The Civil War, by far our nation’s most deadly armed conflict, used up men so fast that some officers became generals in their 20s. One was the Confederacy’s Thomas Lafayette Rosser, who became a major general at 28, mirroring the same achievement — at only 25 — by his fellow West Point student and Federal foe George Armstrong Custer. Rosser compiled an impressive if checkered career as a cavalry officer and, as this interesting biography demonstrates, deserves to be better known.

Rosser had the virtues and defects of some other young Civil War officers. He was brave and dashing, a fierce fighter, but sometimes showed a lack of judgment, found fault with his superiors, and took offense at imagined slights. In this thorough, well-researched biography, Sheridan R. Barringer of Newport News takes a clear-eyed look at the Confederate cavalryman and sums up his Civil War service: “He was an able regimental commander and an adequate brigade commander, but his leadership of a division was less effective. … Rosser lacked the larger vision required of a successful division commander.” Still, he performed well enough to be called the “Savior of the [Shenandoah] Valley” and to be asked to assume command of all Virginia troops who could be mustered (only about 500) after the Confederate surrender at Appomattox.

Rosser was born in 1836 near Rustburg in central Virginia, the second of seven children. Because of legal and financial difficulties his father moved the family to Texas in 1849. Partly through Secretary of War Jefferson Davis, Rosser, a black-haired, brown-eyed young man who topped out at 6 foot 2, received an appointment to West Point and would have graduated in the spring of 1861 had he, like several dozen other cadets, not resigned to fight for the Confederacy.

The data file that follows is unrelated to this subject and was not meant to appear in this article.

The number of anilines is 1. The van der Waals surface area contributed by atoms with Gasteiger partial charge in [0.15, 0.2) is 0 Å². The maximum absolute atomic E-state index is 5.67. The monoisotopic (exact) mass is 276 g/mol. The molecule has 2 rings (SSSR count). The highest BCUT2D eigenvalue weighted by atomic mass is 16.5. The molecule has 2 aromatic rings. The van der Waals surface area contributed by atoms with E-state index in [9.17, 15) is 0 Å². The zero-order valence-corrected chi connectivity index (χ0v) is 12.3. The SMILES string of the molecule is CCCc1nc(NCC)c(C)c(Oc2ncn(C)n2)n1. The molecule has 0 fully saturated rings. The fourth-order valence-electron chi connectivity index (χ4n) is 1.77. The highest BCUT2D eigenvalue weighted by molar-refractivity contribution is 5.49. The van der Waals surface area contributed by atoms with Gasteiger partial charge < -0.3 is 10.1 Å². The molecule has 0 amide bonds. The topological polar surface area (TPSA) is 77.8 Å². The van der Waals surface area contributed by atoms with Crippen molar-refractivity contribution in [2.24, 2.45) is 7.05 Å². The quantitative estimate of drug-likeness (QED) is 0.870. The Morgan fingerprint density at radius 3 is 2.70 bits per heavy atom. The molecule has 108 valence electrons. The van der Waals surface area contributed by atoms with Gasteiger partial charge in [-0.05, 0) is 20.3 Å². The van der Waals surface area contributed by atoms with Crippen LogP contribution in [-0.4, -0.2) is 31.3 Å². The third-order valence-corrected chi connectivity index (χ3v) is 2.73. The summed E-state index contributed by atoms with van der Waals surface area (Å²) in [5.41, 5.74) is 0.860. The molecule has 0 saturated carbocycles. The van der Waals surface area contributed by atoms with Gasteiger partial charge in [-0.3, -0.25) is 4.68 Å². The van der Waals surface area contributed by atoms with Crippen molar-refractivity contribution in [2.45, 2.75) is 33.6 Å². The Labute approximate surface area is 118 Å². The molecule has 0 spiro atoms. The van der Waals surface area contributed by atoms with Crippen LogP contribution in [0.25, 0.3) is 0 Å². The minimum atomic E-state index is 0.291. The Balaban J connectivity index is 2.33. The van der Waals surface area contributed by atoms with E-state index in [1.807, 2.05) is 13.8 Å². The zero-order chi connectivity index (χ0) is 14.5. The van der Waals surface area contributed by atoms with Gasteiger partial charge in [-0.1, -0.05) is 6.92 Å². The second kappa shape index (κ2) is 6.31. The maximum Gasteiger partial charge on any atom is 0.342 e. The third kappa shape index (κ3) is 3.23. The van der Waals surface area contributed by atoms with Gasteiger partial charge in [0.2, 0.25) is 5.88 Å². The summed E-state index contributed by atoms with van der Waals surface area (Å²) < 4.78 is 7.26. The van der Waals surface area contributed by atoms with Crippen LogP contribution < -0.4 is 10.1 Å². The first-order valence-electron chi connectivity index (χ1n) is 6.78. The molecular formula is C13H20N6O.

As an excellent artillery officer in the Virginia theater, Rosser drew the attention of Brig. Gen. J.E.B. Stuart, who recommended him for promotion to captain and then recruited him for the cavalry. Rosser joined the mounted branch in June 1862 and performed superbly as colonel of the Virginia 5th Cavalry. Although Stuart had acted as his patron, Rosser, eager for promotion to brigadier, blamed him in letters to his wife, Elizabeth “Betty” Winston Rosser, for not receiving advancement as soon as he thought he should. After Stuart died, he was succeeded by Maj. Gen. Wade Hampton. And again, Rosser — then in command of what he called the “Laurel Brigade” — blamed Hampton for his not being promoted to major general as quickly as he wanted.

Rosser did his best fighting in the Wilderness battle of Craig’s Meeting House, when, on May 5, 1864, his brigade successfully fought two Federal cavalry divisions, a force much larger than his own. Barringer calls this battle “perhaps Rosser’s finest hour as a cavalry commander.” He also fought well — and sustained another of several wounds — at Trevilian Station, capturing a number of Confederate prisoners from Custer and even some of Custer’s clothing.

But Rosser did his worst fighting that fall at Tom’s Brook, ignoring sound advice to retreat and allowing the Federals to flank him and drive him back for 10 miles in what the Unionists later called the “Woodstock Races.” After the battle “Tex” Rosser jokingly sent to “Fanny” Custer (they remained lifelong friends despite the war) a pair of the Federal general’s drawers captured at Trevilian Station, and Custer echoed the jest by sending to his own wife Rosser’s captured coat, which many years later she donated to West Point. Four days before the Confederate surrender at Appomattox, Rosser had the bad luck to sponsor the infamous “shad bake” that drew Confederate Maj. Gens. Fitzhugh Lee and George Pickett away from their commands shortly before the Federal attack at Five Forks, a lapse for which Gen. Robert E. Lee reportedly never forgave Pickett.

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